Books

Karl Polanyi Explains It All

Tim Bower
I n November 1933, less than a year after Hitler assumed power in Berlin, a 47-year-old socialist writer on Vienna’s leading economics weekly was advised by his publisher that it was too risky to keep him on the staff. It would be best both for the Österreichische Volkswirt and his own safety if Karl Polanyi left the magazine. Thus began a circuitous odyssey via London, Oxford, and Bennington, Vermont, that led to the publication in 1944 of what many consider the 20th century’s most prophetic work of political economy, The Great Transformation: The Political and Economic Origins of Our Time . Polanyi, with no academic base, was already a blend of journalist and public intellectual, a major critic of the Austrian School of free-market economics and its cultish leaders, Ludwig von Mises and Friedrich Hayek. Polanyi and Hayek would cross swords for four decades—Hayek becoming more influential as an icon of the free-market right but history increasingly vindicating Polanyi. Reluctantly,...

How John Paul Stevens Would Amend the Constitution

AP Images/Manuel Balce Ceneta
What made John Paul Stevens's contributions in his 35 years on the Supreme Court so invaluable was not just the votes he cast but his fiercely intelligent idiosyncrasies. On issues ranging from the fundamental incoherence of trying to use different categories of scrutiny to apply the equal protection clause to the Establishment Clause, to problems presented by the Religious Freedom Restoration Act, to racial discrimination in the War on Drugs, Stevens carved out unique positions that have generally aged much better than the alternatives. So it's gratifying that Stevens has not retired in silence, instead providing valuable commentary on constitutional controversies including the right to vote and the American criminal justice system . Stevens's new book , Six Amendments: How and Why We Should Change the Constitution , represents another valuable and accessible contribution to the country's constitutional discourse. The premise of the book is accurately captured by the title, which...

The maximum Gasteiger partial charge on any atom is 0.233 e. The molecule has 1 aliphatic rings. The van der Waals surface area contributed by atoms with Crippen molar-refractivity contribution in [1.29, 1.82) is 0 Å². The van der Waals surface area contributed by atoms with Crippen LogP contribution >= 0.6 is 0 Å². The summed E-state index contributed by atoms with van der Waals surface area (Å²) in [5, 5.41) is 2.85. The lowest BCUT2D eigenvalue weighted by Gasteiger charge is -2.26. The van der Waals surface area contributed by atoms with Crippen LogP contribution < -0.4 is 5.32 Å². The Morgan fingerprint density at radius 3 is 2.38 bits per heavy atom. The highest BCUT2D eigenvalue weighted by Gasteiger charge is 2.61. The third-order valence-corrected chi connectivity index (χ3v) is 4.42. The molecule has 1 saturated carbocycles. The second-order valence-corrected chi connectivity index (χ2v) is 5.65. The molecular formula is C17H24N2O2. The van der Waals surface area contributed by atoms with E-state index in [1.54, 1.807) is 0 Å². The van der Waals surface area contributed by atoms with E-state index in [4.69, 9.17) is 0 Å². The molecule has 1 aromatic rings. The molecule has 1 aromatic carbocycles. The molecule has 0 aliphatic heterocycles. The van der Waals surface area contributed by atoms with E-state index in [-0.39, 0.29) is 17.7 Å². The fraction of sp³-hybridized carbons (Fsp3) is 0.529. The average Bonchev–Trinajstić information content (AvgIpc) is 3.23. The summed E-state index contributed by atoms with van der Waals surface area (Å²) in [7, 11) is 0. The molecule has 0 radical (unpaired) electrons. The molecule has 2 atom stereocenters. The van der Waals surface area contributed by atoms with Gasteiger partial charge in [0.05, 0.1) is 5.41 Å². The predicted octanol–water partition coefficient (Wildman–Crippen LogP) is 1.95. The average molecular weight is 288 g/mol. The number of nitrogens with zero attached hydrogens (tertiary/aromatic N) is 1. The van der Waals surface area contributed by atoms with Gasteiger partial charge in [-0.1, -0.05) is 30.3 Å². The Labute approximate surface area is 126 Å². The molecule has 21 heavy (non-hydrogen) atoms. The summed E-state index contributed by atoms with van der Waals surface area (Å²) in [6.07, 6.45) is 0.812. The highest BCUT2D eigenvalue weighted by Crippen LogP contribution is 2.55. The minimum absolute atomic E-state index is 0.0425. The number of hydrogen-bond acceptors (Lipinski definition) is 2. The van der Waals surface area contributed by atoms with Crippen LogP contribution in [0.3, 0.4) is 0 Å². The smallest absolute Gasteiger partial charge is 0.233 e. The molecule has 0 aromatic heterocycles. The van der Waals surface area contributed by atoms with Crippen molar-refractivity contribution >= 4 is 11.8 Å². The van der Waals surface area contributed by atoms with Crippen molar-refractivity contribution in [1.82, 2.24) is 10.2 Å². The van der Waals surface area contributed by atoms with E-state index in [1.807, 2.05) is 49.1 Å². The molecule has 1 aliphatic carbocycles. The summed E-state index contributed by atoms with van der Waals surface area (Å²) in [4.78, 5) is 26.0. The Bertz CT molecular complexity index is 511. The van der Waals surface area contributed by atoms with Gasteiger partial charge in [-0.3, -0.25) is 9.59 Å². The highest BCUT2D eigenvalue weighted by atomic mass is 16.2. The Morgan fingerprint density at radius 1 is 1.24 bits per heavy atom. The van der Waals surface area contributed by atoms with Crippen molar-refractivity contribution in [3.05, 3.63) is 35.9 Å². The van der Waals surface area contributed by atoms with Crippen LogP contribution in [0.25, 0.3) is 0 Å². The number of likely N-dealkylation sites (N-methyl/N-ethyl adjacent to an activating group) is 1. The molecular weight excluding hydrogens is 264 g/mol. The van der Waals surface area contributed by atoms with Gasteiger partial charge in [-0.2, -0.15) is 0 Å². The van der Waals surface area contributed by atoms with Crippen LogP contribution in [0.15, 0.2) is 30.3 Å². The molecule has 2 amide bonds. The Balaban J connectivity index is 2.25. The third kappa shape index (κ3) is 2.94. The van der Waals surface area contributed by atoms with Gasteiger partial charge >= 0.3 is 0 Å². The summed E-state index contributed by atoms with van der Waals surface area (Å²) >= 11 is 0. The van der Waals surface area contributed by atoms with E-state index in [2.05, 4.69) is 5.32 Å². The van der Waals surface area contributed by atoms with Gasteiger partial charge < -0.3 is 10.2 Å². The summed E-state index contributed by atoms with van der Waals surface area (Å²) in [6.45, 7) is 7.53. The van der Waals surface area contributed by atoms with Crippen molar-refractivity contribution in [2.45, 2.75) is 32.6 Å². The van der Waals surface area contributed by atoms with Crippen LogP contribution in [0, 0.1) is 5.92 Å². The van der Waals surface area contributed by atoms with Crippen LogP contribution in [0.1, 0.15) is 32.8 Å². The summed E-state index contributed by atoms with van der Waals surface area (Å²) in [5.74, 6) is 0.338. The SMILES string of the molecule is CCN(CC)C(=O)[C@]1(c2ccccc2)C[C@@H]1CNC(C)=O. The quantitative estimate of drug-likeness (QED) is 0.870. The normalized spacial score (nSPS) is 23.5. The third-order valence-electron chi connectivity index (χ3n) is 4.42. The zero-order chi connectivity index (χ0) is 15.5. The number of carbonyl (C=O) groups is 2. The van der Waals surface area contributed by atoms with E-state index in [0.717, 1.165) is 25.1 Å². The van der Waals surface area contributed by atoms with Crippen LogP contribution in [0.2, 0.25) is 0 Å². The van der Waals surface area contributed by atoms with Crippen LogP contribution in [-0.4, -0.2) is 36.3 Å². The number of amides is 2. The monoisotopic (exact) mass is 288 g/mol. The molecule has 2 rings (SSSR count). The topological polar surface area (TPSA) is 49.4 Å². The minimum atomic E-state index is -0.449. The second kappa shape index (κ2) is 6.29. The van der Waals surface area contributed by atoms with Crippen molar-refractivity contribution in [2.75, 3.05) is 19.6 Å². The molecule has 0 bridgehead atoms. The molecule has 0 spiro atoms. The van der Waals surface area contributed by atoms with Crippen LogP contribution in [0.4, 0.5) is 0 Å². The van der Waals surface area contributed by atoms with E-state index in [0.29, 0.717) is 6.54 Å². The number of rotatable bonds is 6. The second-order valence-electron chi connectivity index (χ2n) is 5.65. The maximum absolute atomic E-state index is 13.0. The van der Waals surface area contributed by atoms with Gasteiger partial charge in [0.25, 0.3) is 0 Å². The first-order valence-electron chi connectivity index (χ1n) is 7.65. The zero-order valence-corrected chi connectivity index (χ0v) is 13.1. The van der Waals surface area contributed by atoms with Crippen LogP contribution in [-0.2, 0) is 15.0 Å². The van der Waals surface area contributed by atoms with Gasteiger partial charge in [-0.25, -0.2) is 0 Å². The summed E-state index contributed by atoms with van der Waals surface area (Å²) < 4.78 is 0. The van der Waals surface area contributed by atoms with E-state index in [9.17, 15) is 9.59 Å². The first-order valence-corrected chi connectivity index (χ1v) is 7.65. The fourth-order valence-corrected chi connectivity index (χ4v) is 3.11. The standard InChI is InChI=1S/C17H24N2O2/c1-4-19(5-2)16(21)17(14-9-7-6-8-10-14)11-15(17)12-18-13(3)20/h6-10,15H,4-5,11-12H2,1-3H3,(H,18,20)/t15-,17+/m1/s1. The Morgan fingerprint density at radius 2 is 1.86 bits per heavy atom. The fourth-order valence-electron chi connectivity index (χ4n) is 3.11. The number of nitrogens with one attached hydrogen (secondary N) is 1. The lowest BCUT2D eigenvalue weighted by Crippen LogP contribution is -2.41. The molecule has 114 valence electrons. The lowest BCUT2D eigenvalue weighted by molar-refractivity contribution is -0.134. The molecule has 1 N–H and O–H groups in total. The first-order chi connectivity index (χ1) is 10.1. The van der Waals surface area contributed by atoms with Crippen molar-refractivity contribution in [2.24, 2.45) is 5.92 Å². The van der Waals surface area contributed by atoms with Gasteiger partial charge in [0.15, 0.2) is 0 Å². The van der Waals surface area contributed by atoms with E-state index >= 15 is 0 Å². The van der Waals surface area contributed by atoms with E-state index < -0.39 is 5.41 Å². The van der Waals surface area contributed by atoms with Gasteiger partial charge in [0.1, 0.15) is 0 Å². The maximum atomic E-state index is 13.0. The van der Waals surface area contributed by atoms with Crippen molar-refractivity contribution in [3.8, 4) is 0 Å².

Why Reading Globally Matters

The case for breaking our parochial American reading habits.

AP Images/Anthony Devlin
When it was announced in March that Zimbabwean author NoViolet Bulawayo had won the PEN/Hemingway Foundation Award for her mesmerizing debut novel We Need New Names , it wasn’t difficult to share in her victory. Honors such as these further prove that literature from all parts of the world merits our collective attention. Bulawayo, who writes in English, shows the beaming promise of a young Junot Diaz. With a style all her own—one steeped in wit and striking imagination—she movingly details the complexities of the immigrant experience. Not only is Bulawayo talented, she is also necessary. Discovering her and her work, whether we know it or not, is necessary. Although I’d read a ton of poetry—from Frost to Dickinson and Whitman—I’ll submit I wasn’t all that bookish a teen. Not until the summer after my senior year of high school, in fact, did I realize my reading habits were a bit too insular, lacked variation. This needed to be remedied. So I sought out some familiar titles, made a...

Francois Mitterrand, the Man with a Plan